Walking down a bustling city sidewalk, Max unintentionally caught herself humming the melody of a repetitious pop song that had recently hit the top of the charts. If she hadn’t been so focused, she might have wondered if the record companies had finally found a way to subliminally broadcast into people’s minds.

Regardless of the cause, her thoughts circled around a single thing, quietly but constantly pulling on a fiber inside her head.

She passed a long row of displays that would have normally been filled with personally tailored advertisements; instead, they all read “18:12:39”.

She rounded a corner and stopped in front of a large blue building with a mirror-like sheen to the exterior. It was tall, so much so that when she leaned back and looked up, she was hit by a spell of dizziness. Max then looked at the double doors in front of her and with a touch of hesitation, stepped through.

“Hello Maxine,” a formally dressed woman greeted her as she approached a reception desk.

“Hey,” responded Max.

“How can I help you today?”

She found it difficult to look the woman in the eyes and gazed slightly past her. “I’m umm… I’m looking for a friend of mine.”

“I understand. I’d be happy to assist you with this issue, Maxine. Are you familiar with Parallel’s updated user search? You can connect with your friends based on a wide range of-”

“No no,” interrupted Max, “none of us have seen him this week. His name is Pace – he’s an AI. Can’t you… locate him or something?”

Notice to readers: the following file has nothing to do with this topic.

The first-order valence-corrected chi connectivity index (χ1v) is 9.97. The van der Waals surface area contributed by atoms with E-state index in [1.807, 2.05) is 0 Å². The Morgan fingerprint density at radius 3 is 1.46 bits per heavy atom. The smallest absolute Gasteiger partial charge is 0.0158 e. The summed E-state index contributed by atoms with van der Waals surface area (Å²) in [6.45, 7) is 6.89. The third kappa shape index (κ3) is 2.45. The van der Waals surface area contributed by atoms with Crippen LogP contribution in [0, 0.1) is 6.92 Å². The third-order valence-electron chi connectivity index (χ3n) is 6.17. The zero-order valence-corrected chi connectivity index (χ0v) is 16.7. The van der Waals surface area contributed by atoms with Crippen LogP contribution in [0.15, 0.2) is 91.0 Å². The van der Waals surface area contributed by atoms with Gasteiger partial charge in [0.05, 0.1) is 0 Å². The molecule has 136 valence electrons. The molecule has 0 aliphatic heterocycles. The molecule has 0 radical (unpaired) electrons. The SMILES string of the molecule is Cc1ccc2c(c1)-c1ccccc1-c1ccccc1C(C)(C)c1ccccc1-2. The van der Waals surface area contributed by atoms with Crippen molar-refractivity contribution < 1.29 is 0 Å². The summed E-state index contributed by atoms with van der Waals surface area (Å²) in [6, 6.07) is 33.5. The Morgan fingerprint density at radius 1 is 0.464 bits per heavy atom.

The attendant smiled. “Well,” she began, “due to INIA privacy regulations, personal information of that nature is confidential, unless released by the user, or in the event of certain emergency situations.”

Max’s expression grew heavy, weighed down by frustration. “What if something has happened to him?”

“I understand your concern and will do what I can with the tools at my disposal.”

This wasn’t the first time she had heard a line like this.

“In some cases, users decide to take a break from their online lives, just as one might go on vacation. However, if you have reason to be concerned for the safety of your friend, I would recommend you contact your local law enforcement agency.”

“Yeah,” said Max. She let out a sigh and turned abruptly. “I will.”


“Jiang? Mr. Jiang Xun? Can you hear-”

“Yes Mei,” Xun replied, “I’m here. What is it?”

“Ms. Chen has requested an update on your review of the quarterly earnings report…”

“…I’m sorry Mei, Ms. Chen must have misspoke.”

“No sir, she explicitly said your name. I apologize for any inconvenience this brings you.”

“Maybe Táng can look it over for me, I have a very busy afternoon.”

“Sir?” Mei asked, confusion evident in her voice.


“Umm…” she paused. “You fired Mr. Táng last week…”

Xun abruptly stopped his multitasking, turning from his virtual work space.

I fired Táng? What do you mean?”

“I – I’m sorry sir,” she stuttered, “I can send you the paperwork if you want to look it over…”

Xun quietly pondered the ludicrousy of the last 20 seconds.


“N-no Mei,” he finally responded, “that won’t be necessary… perhaps… I should… take the rest of the day off…”

“If I may say sir, you have been pushing yourself. I will let Ms. Chen know that you are out of the office and with your permission, will assign the review of the report to Mr. Zhou…”

“Yes, thank you.”

Xun stared for a moment into the clean but empty walls of his virtual workspace, a void of slightly yellow-shifted white.

“Exit Parallel,” he said.

“Are you sure you’d like to end-”


The space around Xun faded, and the physical world rematerialized around him. He sat up slowly, and removed the silver cord from the side of his head.

I fired Táng? He thought. The man is incompetent, no doubt, but I don’t have the authority to do such a thing…

He placed his hand on his forehead, which felt fine, and proceeded through a doorway into a small kitchen space. As usual, it existed in a blurred state somewhere between clean and dirty.

Xun retrieved a glass, filled it with water, and took a sip.